From:         kls@ohare.Chicago.COM (Karl Swartz)
Organization: Chicago Software Works, Menlo Park, California
Date:         22 May 95 02:46:16 
References:   1 2 3 4 5
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>Some statistics were posted providing a list of flights where confusion
>at the flight deck controls caused the crash. Since we are talking about
>FBW systems, then those crashes that did not involve the 320 or 340 should
>not be listed as they make Airbus look worse than it really is. (Eg: the
>crash of a 300 or 310 should not be used in this discussion).

The waters get pretty muddy here, as it's not really FBW itself that
appears to be a problem but an overdependence on computers to run the
whole mess, and inadequate interfaces between the human and electronic
pilots.  This is independent of the means of actually conveying the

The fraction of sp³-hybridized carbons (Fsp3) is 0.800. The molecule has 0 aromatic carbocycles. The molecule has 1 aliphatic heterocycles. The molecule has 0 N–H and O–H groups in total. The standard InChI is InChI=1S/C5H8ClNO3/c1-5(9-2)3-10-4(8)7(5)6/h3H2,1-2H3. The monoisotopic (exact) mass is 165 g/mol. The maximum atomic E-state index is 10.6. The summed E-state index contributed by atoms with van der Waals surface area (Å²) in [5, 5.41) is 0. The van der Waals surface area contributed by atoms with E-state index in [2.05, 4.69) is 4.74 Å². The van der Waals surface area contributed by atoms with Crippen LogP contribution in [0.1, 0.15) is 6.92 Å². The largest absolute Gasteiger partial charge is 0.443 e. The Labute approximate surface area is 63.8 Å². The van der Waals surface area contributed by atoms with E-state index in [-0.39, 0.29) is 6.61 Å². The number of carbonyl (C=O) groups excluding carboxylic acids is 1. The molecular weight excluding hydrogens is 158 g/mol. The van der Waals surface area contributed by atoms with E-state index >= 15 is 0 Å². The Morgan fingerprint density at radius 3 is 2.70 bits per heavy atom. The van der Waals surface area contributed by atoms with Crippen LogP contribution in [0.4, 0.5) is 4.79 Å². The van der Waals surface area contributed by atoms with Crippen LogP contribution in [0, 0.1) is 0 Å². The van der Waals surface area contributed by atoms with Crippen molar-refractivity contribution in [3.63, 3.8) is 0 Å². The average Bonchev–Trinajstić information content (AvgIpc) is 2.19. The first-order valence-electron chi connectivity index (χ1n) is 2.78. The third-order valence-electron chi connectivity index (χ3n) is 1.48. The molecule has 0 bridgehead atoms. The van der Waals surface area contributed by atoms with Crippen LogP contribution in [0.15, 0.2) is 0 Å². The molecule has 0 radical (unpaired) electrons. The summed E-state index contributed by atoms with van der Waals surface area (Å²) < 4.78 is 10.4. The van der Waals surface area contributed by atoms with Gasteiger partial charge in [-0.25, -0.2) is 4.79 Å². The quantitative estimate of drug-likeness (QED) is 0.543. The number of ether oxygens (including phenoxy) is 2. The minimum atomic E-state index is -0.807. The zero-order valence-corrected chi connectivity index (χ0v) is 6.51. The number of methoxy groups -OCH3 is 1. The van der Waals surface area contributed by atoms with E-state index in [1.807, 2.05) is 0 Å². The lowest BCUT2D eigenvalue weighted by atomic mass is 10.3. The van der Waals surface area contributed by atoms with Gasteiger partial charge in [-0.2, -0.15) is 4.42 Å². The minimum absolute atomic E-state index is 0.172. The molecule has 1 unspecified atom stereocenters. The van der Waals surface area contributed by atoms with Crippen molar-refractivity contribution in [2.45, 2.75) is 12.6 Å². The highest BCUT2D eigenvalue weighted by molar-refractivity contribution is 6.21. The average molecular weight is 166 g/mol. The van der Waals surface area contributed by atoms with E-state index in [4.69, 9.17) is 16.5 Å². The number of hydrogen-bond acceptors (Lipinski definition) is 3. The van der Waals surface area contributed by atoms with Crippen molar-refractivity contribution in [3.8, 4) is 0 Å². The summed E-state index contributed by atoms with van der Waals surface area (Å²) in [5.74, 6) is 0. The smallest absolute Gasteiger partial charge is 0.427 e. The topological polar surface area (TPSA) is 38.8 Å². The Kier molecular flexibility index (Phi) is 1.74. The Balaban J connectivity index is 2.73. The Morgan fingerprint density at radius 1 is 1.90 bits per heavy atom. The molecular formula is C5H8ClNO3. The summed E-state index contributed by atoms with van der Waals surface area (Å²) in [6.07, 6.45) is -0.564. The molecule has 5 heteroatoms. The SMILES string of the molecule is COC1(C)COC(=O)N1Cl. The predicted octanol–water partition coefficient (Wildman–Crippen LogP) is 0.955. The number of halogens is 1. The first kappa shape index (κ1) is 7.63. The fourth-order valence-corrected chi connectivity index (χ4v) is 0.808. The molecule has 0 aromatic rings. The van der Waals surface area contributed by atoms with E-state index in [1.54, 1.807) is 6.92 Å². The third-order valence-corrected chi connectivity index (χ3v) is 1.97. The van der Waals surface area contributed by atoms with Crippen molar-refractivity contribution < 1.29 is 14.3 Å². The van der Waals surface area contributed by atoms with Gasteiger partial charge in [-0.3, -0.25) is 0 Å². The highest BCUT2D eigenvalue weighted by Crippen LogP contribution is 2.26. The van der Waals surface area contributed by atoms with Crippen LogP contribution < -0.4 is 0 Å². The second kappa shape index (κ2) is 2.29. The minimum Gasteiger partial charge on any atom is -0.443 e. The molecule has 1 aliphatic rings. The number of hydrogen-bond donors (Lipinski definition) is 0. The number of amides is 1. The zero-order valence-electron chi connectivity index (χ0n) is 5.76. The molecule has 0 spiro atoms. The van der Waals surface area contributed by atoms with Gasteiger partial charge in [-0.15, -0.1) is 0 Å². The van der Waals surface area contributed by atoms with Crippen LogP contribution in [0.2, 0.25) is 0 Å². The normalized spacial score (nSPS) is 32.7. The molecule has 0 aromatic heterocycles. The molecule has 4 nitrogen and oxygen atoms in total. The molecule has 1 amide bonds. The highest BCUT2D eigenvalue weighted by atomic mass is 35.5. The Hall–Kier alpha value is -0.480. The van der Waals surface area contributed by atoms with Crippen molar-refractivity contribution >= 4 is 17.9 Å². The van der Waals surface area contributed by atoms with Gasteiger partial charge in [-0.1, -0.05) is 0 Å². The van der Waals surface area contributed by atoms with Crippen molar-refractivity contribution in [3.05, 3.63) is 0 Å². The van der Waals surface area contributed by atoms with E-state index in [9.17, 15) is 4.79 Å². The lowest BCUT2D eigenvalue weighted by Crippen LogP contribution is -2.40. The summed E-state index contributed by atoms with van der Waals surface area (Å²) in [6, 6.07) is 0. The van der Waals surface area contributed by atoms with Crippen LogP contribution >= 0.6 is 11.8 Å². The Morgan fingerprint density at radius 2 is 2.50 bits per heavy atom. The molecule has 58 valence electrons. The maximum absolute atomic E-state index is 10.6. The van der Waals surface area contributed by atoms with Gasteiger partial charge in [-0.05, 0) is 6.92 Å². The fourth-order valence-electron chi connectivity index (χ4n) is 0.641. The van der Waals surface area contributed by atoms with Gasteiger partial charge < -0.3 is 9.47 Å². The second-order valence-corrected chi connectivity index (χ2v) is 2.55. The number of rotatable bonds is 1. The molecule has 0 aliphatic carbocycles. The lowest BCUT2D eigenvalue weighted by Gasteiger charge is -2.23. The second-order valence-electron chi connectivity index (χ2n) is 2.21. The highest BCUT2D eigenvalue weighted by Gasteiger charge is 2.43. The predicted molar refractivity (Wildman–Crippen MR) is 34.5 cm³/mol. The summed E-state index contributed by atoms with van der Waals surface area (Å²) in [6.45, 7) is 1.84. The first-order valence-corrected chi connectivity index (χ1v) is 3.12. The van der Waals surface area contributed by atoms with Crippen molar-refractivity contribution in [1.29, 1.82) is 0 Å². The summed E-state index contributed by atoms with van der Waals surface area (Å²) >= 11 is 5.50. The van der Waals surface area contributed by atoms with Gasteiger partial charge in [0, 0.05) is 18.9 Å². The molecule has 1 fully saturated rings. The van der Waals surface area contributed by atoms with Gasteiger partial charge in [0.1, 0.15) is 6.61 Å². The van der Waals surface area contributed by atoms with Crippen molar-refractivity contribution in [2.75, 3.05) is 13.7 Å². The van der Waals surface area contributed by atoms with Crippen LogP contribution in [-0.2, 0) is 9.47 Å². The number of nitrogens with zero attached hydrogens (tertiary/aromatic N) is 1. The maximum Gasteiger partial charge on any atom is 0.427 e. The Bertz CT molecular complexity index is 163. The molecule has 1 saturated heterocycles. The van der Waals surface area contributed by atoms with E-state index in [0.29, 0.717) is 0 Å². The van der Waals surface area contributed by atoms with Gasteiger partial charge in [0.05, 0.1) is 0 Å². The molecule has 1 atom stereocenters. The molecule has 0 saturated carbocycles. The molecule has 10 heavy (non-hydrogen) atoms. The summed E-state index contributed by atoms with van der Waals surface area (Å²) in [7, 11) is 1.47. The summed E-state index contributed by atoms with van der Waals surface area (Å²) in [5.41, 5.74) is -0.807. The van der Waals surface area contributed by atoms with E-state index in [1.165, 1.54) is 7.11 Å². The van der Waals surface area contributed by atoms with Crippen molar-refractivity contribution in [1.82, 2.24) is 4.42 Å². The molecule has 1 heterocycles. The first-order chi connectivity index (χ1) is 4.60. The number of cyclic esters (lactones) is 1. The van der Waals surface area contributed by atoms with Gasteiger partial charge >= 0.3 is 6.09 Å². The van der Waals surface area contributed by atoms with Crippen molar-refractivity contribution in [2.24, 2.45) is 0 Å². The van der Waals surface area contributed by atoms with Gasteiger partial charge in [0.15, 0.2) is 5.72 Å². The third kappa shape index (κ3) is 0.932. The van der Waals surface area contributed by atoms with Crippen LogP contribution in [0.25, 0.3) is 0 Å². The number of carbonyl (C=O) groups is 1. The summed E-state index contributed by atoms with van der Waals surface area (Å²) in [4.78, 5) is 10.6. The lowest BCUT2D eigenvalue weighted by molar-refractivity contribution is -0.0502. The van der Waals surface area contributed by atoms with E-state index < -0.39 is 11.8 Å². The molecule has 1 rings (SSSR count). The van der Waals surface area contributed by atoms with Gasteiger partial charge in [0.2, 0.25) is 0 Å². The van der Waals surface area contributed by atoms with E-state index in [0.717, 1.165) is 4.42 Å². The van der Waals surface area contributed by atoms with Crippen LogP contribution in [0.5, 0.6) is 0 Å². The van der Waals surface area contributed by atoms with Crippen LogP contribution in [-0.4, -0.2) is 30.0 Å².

instructions to the engines and flight surfaces, thought FBW makes it
easier to throw away the old rules and do whatever you want.

The A300 and A310 are relevant in this regard, since they share much
of the automation, in more rudimentary form.  The same goes for the
757 and 767, which is why the Brittania Airways incident was included.

>Now, I would be more interested in seing the evolution of Airbus's systems
>between the 320 and the 340 since the 340 is closer to the 777 in terms of
>development periods and more importantly, since Airbus also had a chance to
>learn from the problems of its 320. (as did Boeing).

In terms of the interface, Airbus chose to ignore any lessons from the
A320, since the A340 has a cockpit that's nearly as identical to its
smaller cousin as possible.

Karl Swartz	|INet
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